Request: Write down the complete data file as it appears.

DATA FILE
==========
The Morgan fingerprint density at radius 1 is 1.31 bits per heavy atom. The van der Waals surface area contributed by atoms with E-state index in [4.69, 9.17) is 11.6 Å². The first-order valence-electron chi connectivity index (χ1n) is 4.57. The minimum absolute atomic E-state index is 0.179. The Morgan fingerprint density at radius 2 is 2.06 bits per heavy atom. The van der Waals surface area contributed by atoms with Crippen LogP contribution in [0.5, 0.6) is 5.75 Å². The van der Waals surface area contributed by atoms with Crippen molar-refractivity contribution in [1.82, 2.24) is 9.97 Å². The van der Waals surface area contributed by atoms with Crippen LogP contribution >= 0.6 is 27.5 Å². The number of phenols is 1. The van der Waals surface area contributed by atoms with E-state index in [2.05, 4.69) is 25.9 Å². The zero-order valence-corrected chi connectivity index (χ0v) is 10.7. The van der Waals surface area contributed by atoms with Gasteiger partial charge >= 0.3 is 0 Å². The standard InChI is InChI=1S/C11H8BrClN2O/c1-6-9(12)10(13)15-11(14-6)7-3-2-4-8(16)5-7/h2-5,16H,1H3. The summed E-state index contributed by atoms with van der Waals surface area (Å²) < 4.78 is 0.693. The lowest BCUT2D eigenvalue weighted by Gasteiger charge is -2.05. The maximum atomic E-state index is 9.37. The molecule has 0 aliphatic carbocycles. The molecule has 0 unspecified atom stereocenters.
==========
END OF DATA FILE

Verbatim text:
The Morgan fingerprint density at radius 1 is 1.31 bits per heavy atom. The van der Waals surface area contributed by atoms with E-state index in [4.69, 9.17) is 11.6 Å². The first-order valence-electron chi connectivity index (χ1n) is 4.57. The minimum absolute atomic E-state index is 0.179. The Morgan fingerprint density at radius 2 is 2.06 bits per heavy atom. The van der Waals surface area contributed by atoms with Crippen LogP contribution in [0.5, 0.6) is 5.75 Å². The van der Waals surface area contributed by atoms with Crippen molar-refractivity contribution in [1.82, 2.24) is 9.97 Å². The van der Waals surface area contributed by atoms with Crippen LogP contribution >= 0.6 is 27.5 Å². The number of phenols is 1. The van der Waals surface area contributed by atoms with E-state index in [2.05, 4.69) is 25.9 Å². The zero-order valence-corrected chi connectivity index (χ0v) is 10.7. The van der Waals surface area contributed by atoms with Gasteiger partial charge >= 0.3 is 0 Å². The standard InChI is InChI=1S/C11H8BrClN2O/c1-6-9(12)10(13)15-11(14-6)7-3-2-4-8(16)5-7/h2-5,16H,1H3. The summed E-state index contributed by atoms with van der Waals surface area (Å²) < 4.78 is 0.693. The lowest BCUT2D eigenvalue weighted by Gasteiger charge is -2.05. The maximum atomic E-state index is 9.37. The molecule has 0 aliphatic carbocycles. The molecule has 0 unspecified atom stereocenters.